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Merge pull request #38 from mcmire/patch-2

Add use_authorize usage to README, wording tweaks
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commit 9abe4bd3fbacaebf353a7dfa2beebbb933bcd04a 2 parents 2a8a492 + d86c27a
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Showing with 10 additions and 6 deletions.
  1. +10 −6 README.md
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16 README.md
@@ -2,15 +2,17 @@
This gem contains the Twitter strategy for OmniAuth.
-Twitter offers a few different methods of integration. What we are using here is the "3-legged authorization" method as described [here](https://dev.twitter.com/docs/auth/3-legged-authorization). Behind the scenes, we are using OAuth 1.0a to talk to Twitter. You can get the gory details about how Twitter uses OAuth [here](https://dev.twitter.com/docs/auth/oauth).
+Twitter offers a few different methods of integration. This strategy implements the browser variant of the "[Sign in with Twitter](https://dev.twitter.com/docs/auth/implementing-sign-twitter)" flow.
-## Before you begin
+Twitter uses OAuth 1.0a. Twitter's developer area contains ample documentation on how it implements this, so if you are really interested in the details, go check that out for more.
-If you have not already done so, sign in into the [Twitter developer area](http://dev.twitter.com) and create an application. Take note of your Consumer Key and Consumer Secret (not the Access Token and Secret) because that is what your web application will use to authenticate against the Twitter API.
+## Before You Begin
-Also, we assume you've already installed OmniAuth in your app; if not, read the [OmniAuth README](https://github.com/intridea/omniauth) to get started.
+You should have already installed OmniAuth into your app; if not, read the [OmniAuth README](https://github.com/intridea/omniauth) to get started.
-## Using this Strategy
+Now sign in into the [Twitter developer area](http://dev.twitter.com) and create an application. Take note of your Consumer Key and Consumer Secret (not the Access Token and Secret) because that is what your web application will use to authenticate against the Twitter API. Make sure to set a callback URL or else you may get authentication errors. (It doesn't matter what it is, just that it is set.)
+
+## Using This Strategy
First start by adding this gem to your Gemfile:
@@ -30,7 +32,7 @@ Replace CONSUMER_KEY and CONSUMER_SECRET with the appropriate values you obtaine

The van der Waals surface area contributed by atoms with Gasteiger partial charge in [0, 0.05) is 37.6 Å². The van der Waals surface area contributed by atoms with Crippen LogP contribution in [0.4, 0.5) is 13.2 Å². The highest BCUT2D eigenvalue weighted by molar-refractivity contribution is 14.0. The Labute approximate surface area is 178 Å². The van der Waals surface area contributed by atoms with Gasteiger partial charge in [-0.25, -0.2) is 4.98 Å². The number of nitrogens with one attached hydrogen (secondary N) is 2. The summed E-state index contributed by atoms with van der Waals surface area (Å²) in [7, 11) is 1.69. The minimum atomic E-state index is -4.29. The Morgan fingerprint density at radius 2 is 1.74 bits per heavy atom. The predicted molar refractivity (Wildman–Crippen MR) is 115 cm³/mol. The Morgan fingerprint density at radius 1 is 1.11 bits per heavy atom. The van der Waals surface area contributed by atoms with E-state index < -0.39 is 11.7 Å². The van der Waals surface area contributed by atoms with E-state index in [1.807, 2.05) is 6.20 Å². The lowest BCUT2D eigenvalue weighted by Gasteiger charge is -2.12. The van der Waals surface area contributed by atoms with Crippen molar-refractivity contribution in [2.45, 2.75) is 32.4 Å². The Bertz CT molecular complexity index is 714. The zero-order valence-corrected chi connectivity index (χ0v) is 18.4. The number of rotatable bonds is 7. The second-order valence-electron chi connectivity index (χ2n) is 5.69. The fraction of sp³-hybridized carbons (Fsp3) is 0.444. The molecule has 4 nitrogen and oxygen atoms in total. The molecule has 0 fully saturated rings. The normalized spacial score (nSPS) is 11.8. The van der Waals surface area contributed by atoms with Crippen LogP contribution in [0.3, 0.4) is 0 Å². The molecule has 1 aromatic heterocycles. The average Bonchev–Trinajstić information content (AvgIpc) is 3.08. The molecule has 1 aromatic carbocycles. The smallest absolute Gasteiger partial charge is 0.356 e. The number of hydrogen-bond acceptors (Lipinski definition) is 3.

## Authentication Options
-Twitter supports a [few options](https://dev.twitter.com/docs/api/1/get/oauth/authenticate) when authenticating. Usually you would specify these options as query parameters to the Twitter API authentication url (https://api.twitter.com/oauth/authenticate by default). With OmniAuth, of course, you use `http://yourapp.com/auth/twitter` instead. Because of this, this OmniAuth provider will pick up the query parameters you pass to the `/auth/twitter` URL and re-use them when making the call to the Twitter API.
+Twitter supports a [few options](https://dev.twitter.com/docs/api/1/get/oauth/authenticate) when authenticating. Usually you would specify these options as query parameters to the Twitter API authentication url (`https://api.twitter.com/oauth/authenticate` by default). With OmniAuth, of course, you use `http://yourapp.com/auth/twitter` instead. Because of this, this OmniAuth provider will pick up the query parameters you pass to the `/auth/twitter` URL and re-use them when making the call to the Twitter API.
The options are:
@@ -40,6 +42,8 @@ The options are:
* **x_auth_access_type** - This option (described [here](https://dev.twitter.com/docs/api/1/post/oauth/request_token)) lets you request the level of access that your app will have to the Twitter account in question. *Example:* `http://yoursite.com/auth/twitter?x_auth_access_type=read`
+* **use_authorize** - There are actually two URLs you can use against the Twitter API. As mentioned, the default is `https://api.twitter.com/oauth/authenticate`, but you also have `https://api.twitter.com/oauth/authorize`. Passing this option as `true` will use the second URL rather than the first. What's the difference? As described [here](https://dev.twitter.com/docs/api/1/get/oauth/authenticate), with `authenticate`, if your user has already granted permission to your application, Twitter will redirect straight back to your application, whereas `authorize` forces the user to go through the "grant permission" screen again. For certain use cases this may be necessary. *Example:* `http://yoursite.com/auth/twitter?use_authorize=true`
+
## Watch the RailsCast
Ryan Bates has put together an excellent RailsCast on OmniAuth:
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